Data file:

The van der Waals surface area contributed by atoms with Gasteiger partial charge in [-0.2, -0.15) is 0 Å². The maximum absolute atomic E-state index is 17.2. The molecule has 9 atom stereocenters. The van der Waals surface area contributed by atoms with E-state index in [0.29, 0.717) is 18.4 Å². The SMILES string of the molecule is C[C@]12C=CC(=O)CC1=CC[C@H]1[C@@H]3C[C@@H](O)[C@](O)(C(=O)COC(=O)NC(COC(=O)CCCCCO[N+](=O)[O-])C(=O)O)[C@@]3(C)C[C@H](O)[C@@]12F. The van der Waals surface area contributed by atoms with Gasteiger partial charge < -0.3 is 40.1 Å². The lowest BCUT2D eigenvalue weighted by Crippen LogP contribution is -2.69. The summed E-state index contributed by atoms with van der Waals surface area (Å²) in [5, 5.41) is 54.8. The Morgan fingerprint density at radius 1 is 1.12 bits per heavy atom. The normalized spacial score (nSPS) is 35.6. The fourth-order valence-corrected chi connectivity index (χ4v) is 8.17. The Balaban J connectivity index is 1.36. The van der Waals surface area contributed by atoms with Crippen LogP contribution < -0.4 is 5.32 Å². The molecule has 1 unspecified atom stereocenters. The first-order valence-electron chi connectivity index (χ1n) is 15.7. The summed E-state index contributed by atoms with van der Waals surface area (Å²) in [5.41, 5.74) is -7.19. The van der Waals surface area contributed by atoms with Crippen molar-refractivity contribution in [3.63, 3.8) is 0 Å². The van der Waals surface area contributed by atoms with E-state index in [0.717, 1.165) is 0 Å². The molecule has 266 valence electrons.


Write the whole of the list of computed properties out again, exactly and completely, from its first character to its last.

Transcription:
The van der Waals surface area contributed by atoms with Gasteiger partial charge in [-0.2, -0.15) is 0 Å². The maximum absolute atomic E-state index is 17.2. The molecule has 9 atom stereocenters. The van der Waals surface area contributed by atoms with E-state index in [0.29, 0.717) is 18.4 Å². The SMILES string of the molecule is C[C@]12C=CC(=O)CC1=CC[C@H]1[C@@H]3C[C@@H](O)[C@](O)(C(=O)COC(=O)NC(COC(=O)CCCCCO[N+](=O)[O-])C(=O)O)[C@@]3(C)C[C@H](O)[C@@]12F. The van der Waals surface area contributed by atoms with Gasteiger partial charge < -0.3 is 40.1 Å². The lowest BCUT2D eigenvalue weighted by Crippen LogP contribution is -2.69. The summed E-state index contributed by atoms with van der Waals surface area (Å²) in [5, 5.41) is 54.8. The Morgan fingerprint density at radius 1 is 1.12 bits per heavy atom. The normalized spacial score (nSPS) is 35.6. The fourth-order valence-corrected chi connectivity index (χ4v) is 8.17. The Balaban J connectivity index is 1.36. The van der Waals surface area contributed by atoms with Crippen LogP contribution < -0.4 is 5.32 Å². The molecule has 1 unspecified atom stereocenters. The first-order valence-electron chi connectivity index (χ1n) is 15.7. The summed E-state index contributed by atoms with van der Waals surface area (Å²) in [5.41, 5.74) is -7.19. The van der Waals surface area contributed by atoms with Crippen molar-refractivity contribution in [3.63, 3.8) is 0 Å². The van der Waals surface area contributed by atoms with E-state index in [0.717, 1.165) is 0 Å². The molecule has 266 valence electrons.